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  • Writer's picturePaul

Why Fly Fishing When it's Windy is a GOOD Thing

Updated: Nov 1, 2021

"It's really starting to blow out here, let's find some place to fish out of this wind!" Have you ever heard a phrase like that used by another angler or possibly even said it yourself? The thing is, this can be a major mistake. Wind can often be your friend!

Especially in fly fishing, wind is often viewed as the ultimate enemy. I totally see where folks are coming from on that. A good wind chops up the water, makes it more difficult to spot fish, can make fishing from a boat tougher or even more dangerous, and of course makes casting and line control trickier. Despite many anglers not wanting to brave a blustery day, some degree of wind can really cause the fishing to bust open. Personally, I can think of a few places where I pretty much NEED it to be windy to catch fish in any numbers! When the wind blows, it can have a number of positive effects on the water you're fishing, but not all of those are totally obvious. There's certainly a point where the wind is just too much to fish in safely or effectively, but getting used to fly fishing in at least moderately-breezy conditions is not just helpful, but downright necessary. Not every day is going to be calm and peaceful, and learning how to cast and manage your line in these more demanding conditions makes you a much more well-rounded fly angler.

Here's a few ways that wind can help improve the fishing... Stealth: You typically don't want the fish to have any knowledge of you being anywhere nearby. To avoid alerting the fish to your presence, you can do things like wear subtle-colored clothing, walk/wade quietly, or simply keep your profile low. Despite these solid efforts, however, it's basically impossible to go unnoticed to every fish every time. Throw a little wind into the equation, though, and the odds tip in your favor. When there's wind, it disturbs the surface of the water. Obviously, the harder that wind blows, the choppier it gets. Sure, casting and spotting fish might get more difficult due to the chop and the clarity possibly getting more roiled, but all that added commotion also makes it more difficult for the fish to both see and hear you. In these conditions I'll still try to not draw too much attention to myself, but I can often take a little more relaxed approach when moving around or presenting my fly compared to when it's calmer. On the subject of wind chop, my best day of trout fishing ever came on a day with downright violent winds. With gusts of easily 50+ along with roaring whitecaps and gobs of blowing sand, the trout were chomping like I had never seen in my years of fishing that place. In calm conditions, the bite there can be painfully slow to non-existent, but on that day I enjoyed literally constant hookups without having to sneak around or make long casts. As an added bonus, I was the only angler for miles — nobody else wanted to deal with those conditions!

Mud Lines: Common on lakes, a mud line is a band of dirty water that typically extends from the shoreline out just a short distance, sometimes only a few feet. Typically, mud lines are caused by silt flowing into the water from rain/runoff or by boat wakes and wind waves lapping up on a shoreline. At first glance, the line of brownish water hugging the shoreline might look like something you'd want to avoid, but that would often be a big mistake. A good, well-established mud line can be a major fish magnet! On the California lakes I grew up fishing, mud lines would often start to appear in the early afternoon. Certain shorelines with clear water in the morning would develop that distinct brown band along the banks once ski boat wakes and/or afternoon winds churned up the shallows. Although fishing may often slow in the afternoon, the presence of a mud line can bring the fish up shallow and spark some great action. Fish use the dirty water of a mud line to conceal themselves so they can ambush passing prey. On top of that, the water splashing onto the bank can also cause food to get washed into the water, thereby attracting baitfish and the predators you're after. Fish like largemouth bass and stripers can get really aggressive around mud lines as they patrol that boundary waiting to pounce on anything that comes by. It might take time for some good mud lines to develop, but once they get going it doesn't take long for fish to start using them.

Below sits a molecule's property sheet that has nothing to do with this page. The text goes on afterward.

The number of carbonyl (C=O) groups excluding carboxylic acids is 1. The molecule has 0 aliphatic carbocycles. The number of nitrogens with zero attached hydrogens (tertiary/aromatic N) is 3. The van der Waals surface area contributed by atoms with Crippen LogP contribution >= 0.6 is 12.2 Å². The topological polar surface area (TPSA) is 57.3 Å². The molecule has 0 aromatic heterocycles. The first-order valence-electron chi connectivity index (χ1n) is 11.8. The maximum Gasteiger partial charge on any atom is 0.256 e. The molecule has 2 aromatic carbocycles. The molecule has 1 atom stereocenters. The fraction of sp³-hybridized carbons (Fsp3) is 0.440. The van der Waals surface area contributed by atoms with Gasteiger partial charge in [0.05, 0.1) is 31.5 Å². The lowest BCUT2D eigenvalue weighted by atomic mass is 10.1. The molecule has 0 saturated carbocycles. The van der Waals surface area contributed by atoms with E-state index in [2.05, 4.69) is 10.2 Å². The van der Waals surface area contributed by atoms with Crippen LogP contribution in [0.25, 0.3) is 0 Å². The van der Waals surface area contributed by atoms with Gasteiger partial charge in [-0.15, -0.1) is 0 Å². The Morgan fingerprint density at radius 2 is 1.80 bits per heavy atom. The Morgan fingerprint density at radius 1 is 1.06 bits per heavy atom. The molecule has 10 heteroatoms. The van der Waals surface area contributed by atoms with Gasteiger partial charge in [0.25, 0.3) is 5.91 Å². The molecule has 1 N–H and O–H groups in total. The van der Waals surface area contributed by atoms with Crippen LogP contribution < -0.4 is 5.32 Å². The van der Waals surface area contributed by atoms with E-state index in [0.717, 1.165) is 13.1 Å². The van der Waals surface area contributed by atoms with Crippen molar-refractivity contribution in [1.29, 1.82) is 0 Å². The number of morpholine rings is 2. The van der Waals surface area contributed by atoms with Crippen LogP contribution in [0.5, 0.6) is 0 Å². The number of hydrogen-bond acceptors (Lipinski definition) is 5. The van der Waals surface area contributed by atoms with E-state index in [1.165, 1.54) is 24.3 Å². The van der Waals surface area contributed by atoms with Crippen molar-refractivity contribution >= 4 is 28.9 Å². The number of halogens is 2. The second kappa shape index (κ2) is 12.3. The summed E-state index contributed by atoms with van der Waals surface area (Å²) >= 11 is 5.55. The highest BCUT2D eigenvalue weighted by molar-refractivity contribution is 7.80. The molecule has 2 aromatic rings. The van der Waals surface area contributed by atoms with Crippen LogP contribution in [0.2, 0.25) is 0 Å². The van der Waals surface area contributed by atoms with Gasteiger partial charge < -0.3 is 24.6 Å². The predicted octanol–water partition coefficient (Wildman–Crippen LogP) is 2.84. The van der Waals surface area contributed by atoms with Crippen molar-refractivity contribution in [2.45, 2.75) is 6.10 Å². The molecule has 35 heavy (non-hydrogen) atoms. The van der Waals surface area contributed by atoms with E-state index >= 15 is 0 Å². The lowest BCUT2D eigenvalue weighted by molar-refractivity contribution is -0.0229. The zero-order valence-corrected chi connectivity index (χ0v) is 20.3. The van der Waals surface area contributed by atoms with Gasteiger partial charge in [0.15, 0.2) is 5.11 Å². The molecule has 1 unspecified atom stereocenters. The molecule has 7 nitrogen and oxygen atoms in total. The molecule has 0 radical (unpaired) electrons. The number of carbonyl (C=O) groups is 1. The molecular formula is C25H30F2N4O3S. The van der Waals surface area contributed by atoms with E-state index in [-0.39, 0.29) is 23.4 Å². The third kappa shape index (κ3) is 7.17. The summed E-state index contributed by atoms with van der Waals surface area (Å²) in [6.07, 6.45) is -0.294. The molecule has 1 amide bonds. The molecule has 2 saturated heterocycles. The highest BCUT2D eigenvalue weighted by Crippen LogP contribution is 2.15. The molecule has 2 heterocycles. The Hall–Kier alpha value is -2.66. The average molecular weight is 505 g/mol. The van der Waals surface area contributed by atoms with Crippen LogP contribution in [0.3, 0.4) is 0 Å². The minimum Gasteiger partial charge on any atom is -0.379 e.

Oxygen/Food: Wind oxygenates the water which makes the targeted species and bait fish more active. On top of this, a windy zone can also contain a lot more food, too. When wind is blowing into a certain area, it's helping to concentrate things like plankton and insects into that area. This is where the food chain comes into play, as baitfish and the bigger fish you're after all follow along. That's one reason a shoreline or cove with some wind blowing right into it can be much more productive than a calm one. Trout enthusiasts likely know all about this one, but strong winds can also blow insects like crickets, grasshoppers, or ants into the water. Once adrift, they become gourmet morsels for hungry trout, bass, panfish, and other species. During blustery summer afternoons on one of my favorite small trout streams out west, I go armed with nothing but a foam beetle or ant dry fly — it's my favorite way to catch em!

Just remember that wind isn't always a bad thing to the fly angler.

A Florida keys tarpon guide who has to pole a flats skiff all spring in blustery conditions may cuss the wind, but it can quite literally be a game changer. The changes don't even have to be that drastic — just going from flat calm conditions to a mild breeze can cause an uptick in action. Don't hate the wind...use it to help you catch more fish!

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